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The explosion kicked up black clouds. They soared and filled up the sky.
A strong wind carried them northward over the Persian Gulf. All the way through the clouds released oil, blackening the Gulf water and all the small towns in the south. When I left school that day, the city was unrecognizable. The asphalt shimmered with black oil.
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At every other crossroad cars had run into each other. People were out in their yards, on the sidewalk, in the street, dumbstruck and horrified, babbling frantically or staring upward in silence. Trees were like charred soldiers dead on their feet. Dead or dying stray cats lay all over the place next to dried-up frogs and upside-down cockroaches, the carcasses of pigeons and sparrows knocked out of the sky.
I live in America, where everyone is worried about war. In , a sizable portion of the US population decided to hand over power to a man enthralled by the size of the nuclear bomb button on his desk. My own renewed fear of war is further compounded by encounters with American friends. They are against the idea of war, but they have very little sense of what a war actually is, how a body in an invaded territory might receive one. War, for many well-meaning people I know, is an abstract tragedy. Also, Ahvaz is fucking dying. The place of my birth today looks like the deserted city in Blade Runner , where Ryan Gosling goes to meet Harrison Ford.
Ahvaz never got back on its feet after the war. The incompetence of successive governments, combined with the disastrous effects of global warming and years of severe drought, have made it virtually unlivable. Karun, the wide river that meandered through Ahvaz for thousands of years, the river on which oil tankers floated as recently as fifty years ago, has become a rivulet. That is how the demise of Karun disfigures Ahvaz. Blue sky is a thing of the past. Almost all the wetlands and lagoons that surround the city have dried up. Every wind kicks up large palls of dust, which remain and coat everything.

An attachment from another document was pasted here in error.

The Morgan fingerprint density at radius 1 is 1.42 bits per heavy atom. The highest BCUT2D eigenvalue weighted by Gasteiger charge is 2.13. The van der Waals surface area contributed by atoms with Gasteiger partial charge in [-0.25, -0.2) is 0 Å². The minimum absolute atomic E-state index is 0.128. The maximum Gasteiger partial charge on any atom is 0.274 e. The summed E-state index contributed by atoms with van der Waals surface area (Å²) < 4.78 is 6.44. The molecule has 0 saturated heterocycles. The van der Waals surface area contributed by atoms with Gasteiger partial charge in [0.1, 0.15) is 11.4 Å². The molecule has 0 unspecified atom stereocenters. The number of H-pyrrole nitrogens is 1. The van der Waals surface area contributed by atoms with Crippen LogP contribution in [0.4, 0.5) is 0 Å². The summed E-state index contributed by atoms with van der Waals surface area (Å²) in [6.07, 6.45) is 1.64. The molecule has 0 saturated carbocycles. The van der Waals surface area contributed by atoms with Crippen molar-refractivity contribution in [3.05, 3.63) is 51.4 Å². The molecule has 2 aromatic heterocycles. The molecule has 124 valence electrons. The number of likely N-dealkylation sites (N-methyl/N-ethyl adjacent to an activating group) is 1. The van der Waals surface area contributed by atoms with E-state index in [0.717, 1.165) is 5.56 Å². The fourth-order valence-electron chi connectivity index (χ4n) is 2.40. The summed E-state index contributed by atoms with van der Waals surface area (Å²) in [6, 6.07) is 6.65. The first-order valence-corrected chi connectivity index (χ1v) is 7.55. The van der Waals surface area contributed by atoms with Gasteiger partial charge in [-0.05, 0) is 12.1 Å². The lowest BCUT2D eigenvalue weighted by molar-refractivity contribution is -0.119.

As my hometown is disfigured beyond recognition, my past is increasingly unmoored. I write to make a contribution, however small and pathetic, toward saving the place.
In the wake of the MeToo movement, I read a piece in The New Yorker about women who struggled to come forward and tell their stories. They were ashamed of what had happened to them. They feared retaliation by powerful male perpetrators. Am I not embarrassed by my childhood, worried that if people were to know about it they would think I am irredeemably disturbed? Am I not afraid of the perpetrators of war? The similarities were too many to dismiss, and the conclusion became inescapable: I have also been violated.
My childhood was violated. The childhoods of all children who grew up in war zones, anytime, anywhere, have been violated. The MeToo moment is my moment, too. The perpetrators of sexual harassment, the powerful men, are cut from the same cloth as the powerful men who launch wars or perpetuate them.
A space has opened up for us to relate our stories without fear of being shamed or stigmatized, and we should seize upon it before it slips away in the online frenzy of a distracted world. Heartbreaking, frightening, sad, and incredible! This story moved me and shifted my perceptions as well as touching my heart and speaking to what I feel inside my heart. Extremely well written.